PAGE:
Lessons learned

After launch of the pilot, the project team has prepared two reports to share lessons learned.

Cover image for report on post-disaster needs of low- and moderate-income households

The first, Harnessing Risk Transfer to Support Immediate Post-Disaster Needs of Low- and Moderate-Income Households shares valuable insights from the design and launch phases of this initiative, providing key lessons for other community organizations, non-profits, or local governments that may wish to explore such a solution in their communities.

Cover image for report on insurance innovation to meet social needs

The second report, Community-Driven and Research-Informed: Insurance Innovation to Meet Social Needs takes a step back to the early process of concept development. The report documents the process of social innovation, grounded in the needs of the community and driven by research findings, to support other efforts at innovation to better harness risk transfer as a tool for social and environmental goals.

Stage 1 results

The team used Stage 1 as an idea accelerator to examine half a dozen innovative, inclusive insurance interventions and to identify which would be most impactful, implementable, and sustainable. The intensive process involved more than 30 semi-structured expert interviews, exploratory analyses, stakeholder engagement, and consultation with our advisory board.

Our team released an Issue Brief in January 2021 as part of the Stage 1 grant, “Improving the Post-Flood Financial Resilience of Lower-Income Households through Insurance.”  This brief is intended to help policymakers begin the conversation about what new or supplemental policies could help low- and moderate-income households in at-risk areas.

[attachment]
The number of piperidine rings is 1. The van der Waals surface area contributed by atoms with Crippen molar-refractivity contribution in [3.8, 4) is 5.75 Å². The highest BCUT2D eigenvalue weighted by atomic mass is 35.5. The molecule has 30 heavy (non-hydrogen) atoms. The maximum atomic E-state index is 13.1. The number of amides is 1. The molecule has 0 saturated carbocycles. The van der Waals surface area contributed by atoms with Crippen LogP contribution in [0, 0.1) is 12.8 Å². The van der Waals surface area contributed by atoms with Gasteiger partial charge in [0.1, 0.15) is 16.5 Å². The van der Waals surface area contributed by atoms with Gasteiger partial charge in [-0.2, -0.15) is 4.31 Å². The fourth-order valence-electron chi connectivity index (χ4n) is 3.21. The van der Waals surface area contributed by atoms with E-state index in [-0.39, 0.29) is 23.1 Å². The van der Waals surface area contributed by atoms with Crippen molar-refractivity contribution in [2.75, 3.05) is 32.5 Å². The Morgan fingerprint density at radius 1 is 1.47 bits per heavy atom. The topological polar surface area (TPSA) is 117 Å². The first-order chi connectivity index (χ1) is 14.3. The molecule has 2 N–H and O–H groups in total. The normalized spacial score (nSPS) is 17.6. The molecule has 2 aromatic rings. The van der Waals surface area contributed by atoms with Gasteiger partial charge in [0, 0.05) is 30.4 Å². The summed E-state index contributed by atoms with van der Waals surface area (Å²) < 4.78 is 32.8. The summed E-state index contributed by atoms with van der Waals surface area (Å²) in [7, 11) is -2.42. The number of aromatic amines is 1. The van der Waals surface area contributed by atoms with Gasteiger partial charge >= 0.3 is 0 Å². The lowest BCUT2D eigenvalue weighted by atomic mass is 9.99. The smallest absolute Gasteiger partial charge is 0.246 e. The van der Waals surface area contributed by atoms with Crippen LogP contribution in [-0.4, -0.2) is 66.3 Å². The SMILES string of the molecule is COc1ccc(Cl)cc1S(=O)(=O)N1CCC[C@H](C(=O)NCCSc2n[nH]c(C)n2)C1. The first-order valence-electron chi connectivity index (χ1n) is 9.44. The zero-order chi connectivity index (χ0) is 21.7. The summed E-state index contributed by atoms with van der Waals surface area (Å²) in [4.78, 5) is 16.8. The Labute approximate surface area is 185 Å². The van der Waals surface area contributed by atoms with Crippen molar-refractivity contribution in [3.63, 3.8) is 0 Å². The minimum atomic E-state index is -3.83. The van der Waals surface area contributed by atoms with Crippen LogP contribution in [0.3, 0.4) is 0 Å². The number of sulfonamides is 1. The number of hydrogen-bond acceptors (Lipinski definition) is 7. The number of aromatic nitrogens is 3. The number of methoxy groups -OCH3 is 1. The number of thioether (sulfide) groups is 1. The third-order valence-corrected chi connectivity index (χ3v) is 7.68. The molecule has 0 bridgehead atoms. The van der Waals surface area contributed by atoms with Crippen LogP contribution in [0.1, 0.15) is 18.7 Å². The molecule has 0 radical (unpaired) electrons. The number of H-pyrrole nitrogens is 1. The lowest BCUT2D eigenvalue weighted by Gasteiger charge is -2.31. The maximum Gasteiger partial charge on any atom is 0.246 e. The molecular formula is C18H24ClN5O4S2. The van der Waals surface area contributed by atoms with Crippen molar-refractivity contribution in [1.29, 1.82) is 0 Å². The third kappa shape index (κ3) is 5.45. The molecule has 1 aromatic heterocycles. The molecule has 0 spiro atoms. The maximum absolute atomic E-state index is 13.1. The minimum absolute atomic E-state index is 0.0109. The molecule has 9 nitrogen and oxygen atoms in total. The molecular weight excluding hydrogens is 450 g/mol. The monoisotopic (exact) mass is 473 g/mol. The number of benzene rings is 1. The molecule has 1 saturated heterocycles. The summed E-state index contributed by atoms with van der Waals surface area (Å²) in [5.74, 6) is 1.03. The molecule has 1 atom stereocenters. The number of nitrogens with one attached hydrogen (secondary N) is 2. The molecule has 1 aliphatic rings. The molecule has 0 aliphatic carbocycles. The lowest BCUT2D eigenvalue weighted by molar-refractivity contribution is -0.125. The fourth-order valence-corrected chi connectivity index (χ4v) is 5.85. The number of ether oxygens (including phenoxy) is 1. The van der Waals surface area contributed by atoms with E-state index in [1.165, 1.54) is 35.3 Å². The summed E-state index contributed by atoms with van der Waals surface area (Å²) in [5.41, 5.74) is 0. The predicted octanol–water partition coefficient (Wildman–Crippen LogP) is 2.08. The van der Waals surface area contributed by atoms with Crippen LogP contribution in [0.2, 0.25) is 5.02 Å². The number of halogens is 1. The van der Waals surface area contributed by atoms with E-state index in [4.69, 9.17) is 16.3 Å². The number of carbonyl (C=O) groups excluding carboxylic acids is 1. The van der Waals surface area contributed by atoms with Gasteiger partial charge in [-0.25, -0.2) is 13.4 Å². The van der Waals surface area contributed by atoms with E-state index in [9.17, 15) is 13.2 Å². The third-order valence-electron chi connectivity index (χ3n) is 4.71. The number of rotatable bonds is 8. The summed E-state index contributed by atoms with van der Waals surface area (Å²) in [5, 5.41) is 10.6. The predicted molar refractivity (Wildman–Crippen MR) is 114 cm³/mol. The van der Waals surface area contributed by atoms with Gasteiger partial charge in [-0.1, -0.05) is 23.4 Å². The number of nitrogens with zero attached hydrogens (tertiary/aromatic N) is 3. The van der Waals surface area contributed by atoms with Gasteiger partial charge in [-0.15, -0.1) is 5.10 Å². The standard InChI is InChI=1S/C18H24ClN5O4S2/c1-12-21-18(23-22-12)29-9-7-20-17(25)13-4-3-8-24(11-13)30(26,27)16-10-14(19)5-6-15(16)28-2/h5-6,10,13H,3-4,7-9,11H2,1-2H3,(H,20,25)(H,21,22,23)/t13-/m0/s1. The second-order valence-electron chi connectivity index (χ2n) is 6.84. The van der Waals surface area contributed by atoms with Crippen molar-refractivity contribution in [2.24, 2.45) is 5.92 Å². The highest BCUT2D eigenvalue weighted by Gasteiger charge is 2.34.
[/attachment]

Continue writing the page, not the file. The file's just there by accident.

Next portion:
Project team members

Environmental Defense Fund

  • Carolyn Kousky, Principal Investigator, Associate Vice President for Economics and Policy (
  • Karina French, Manager, Climate Resilience Research

Center for NYC Neighborhoods

  • Theodora Makris, Senior Policy and Research Associate
  • Jessi Penkoff, Staff Attorney
  • Cristian Salazar, Director, Communications and Digital Products
  • Jessica Wells-Hasan, Vice President of Development & External Affairs

NYC Mayor’s Office of Climate and Environmental Justice

  • Tallant Burley, Senior Policy Advisor
  • Angela Wong, Senior Policy Advisor


  • Helen Wiley, Disaster Preparedness Program Director

Guy Carpenter

  • Joseph Becker, Senior Catastrophe Advisor, Hydrologist
  • Jonathan Clark, Managing Director
  • Guillermo Franco, Managing Director, Global Head of Cat Risk Research
  • Cheryl Lorenz, Senior Vice President
  • Tom Markovic, Managing Director, Global Head of Parametric Solutions
  • Chris Sykes, Managing Director

Global Parametrics

  • Jerry Skees, Founder and Director

Additional Senior Personnel

  • Stephen Beckage, Unit Head, NYC Office of Management and Budget
  • Carlos Martin, Rubenstein Fellow, Brookings

Project advisory board